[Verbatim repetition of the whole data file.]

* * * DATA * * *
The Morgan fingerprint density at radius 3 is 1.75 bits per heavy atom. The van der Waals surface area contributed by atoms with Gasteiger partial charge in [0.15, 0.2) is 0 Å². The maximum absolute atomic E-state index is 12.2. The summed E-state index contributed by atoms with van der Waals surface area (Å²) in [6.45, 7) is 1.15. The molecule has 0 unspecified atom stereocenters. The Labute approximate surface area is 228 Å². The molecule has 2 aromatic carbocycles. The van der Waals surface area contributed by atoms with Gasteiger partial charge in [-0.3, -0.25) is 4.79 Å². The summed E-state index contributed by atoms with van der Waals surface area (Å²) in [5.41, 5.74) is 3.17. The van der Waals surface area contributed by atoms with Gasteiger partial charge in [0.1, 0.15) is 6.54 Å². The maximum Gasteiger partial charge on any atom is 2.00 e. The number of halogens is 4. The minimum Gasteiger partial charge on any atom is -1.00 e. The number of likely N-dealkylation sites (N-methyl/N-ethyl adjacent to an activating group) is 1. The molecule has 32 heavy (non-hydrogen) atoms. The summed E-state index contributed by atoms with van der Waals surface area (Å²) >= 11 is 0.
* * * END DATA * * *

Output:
The Morgan fingerprint density at radius 3 is 1.75 bits per heavy atom. The van der Waals surface area contributed by atoms with Gasteiger partial charge in [0.15, 0.2) is 0 Å². The maximum absolute atomic E-state index is 12.2. The summed E-state index contributed by atoms with van der Waals surface area (Å²) in [6.45, 7) is 1.15. The molecule has 0 unspecified atom stereocenters. The Labute approximate surface area is 228 Å². The molecule has 2 aromatic carbocycles. The van der Waals surface area contributed by atoms with Gasteiger partial charge in [-0.3, -0.25) is 4.79 Å². The summed E-state index contributed by atoms with van der Waals surface area (Å²) in [5.41, 5.74) is 3.17. The van der Waals surface area contributed by atoms with Gasteiger partial charge in [0.1, 0.15) is 6.54 Å². The maximum Gasteiger partial charge on any atom is 2.00 e. The number of halogens is 4. The minimum Gasteiger partial charge on any atom is -1.00 e. The number of likely N-dealkylation sites (N-methyl/N-ethyl adjacent to an activating group) is 1. The molecule has 32 heavy (non-hydrogen) atoms. The summed E-state index contributed by atoms with van der Waals surface area (Å²) >= 11 is 0.